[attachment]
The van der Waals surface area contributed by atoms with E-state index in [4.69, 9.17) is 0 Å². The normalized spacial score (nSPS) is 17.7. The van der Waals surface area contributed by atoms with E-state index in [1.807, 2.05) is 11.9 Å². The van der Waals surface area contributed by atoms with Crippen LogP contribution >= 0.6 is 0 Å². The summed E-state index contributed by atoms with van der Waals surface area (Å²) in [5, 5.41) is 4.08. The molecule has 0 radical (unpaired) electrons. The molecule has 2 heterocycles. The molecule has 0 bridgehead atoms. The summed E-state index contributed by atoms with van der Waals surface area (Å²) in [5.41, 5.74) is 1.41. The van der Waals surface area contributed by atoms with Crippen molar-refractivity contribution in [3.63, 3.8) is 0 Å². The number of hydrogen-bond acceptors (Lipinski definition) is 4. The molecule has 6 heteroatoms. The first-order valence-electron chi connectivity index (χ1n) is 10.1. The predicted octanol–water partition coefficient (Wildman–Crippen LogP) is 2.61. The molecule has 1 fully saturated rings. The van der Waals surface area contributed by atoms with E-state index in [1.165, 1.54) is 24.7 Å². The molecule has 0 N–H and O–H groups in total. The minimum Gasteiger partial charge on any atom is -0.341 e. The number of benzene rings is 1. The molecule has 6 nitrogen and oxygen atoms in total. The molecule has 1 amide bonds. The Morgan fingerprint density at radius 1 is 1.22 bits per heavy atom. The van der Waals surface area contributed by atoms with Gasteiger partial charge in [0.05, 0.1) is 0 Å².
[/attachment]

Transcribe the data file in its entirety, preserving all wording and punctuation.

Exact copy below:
The van der Waals surface area contributed by atoms with E-state index in [4.69, 9.17) is 0 Å². The normalized spacial score (nSPS) is 17.7. The van der Waals surface area contributed by atoms with E-state index in [1.807, 2.05) is 11.9 Å². The van der Waals surface area contributed by atoms with Crippen LogP contribution >= 0.6 is 0 Å². The summed E-state index contributed by atoms with van der Waals surface area (Å²) in [5, 5.41) is 4.08. The molecule has 0 radical (unpaired) electrons. The molecule has 2 heterocycles. The molecule has 0 bridgehead atoms. The summed E-state index contributed by atoms with van der Waals surface area (Å²) in [5.41, 5.74) is 1.41. The van der Waals surface area contributed by atoms with Crippen molar-refractivity contribution in [3.63, 3.8) is 0 Å². The number of hydrogen-bond acceptors (Lipinski definition) is 4. The molecule has 6 heteroatoms. The first-order valence-electron chi connectivity index (χ1n) is 10.1. The predicted octanol–water partition coefficient (Wildman–Crippen LogP) is 2.61. The molecule has 1 fully saturated rings. The van der Waals surface area contributed by atoms with E-state index in [1.165, 1.54) is 24.7 Å². The molecule has 0 N–H and O–H groups in total. The minimum Gasteiger partial charge on any atom is -0.341 e. The number of benzene rings is 1. The molecule has 6 nitrogen and oxygen atoms in total. The molecule has 1 amide bonds. The Morgan fingerprint density at radius 1 is 1.22 bits per heavy atom. The van der Waals surface area contributed by atoms with Gasteiger partial charge in [0.05, 0.1) is 0 Å².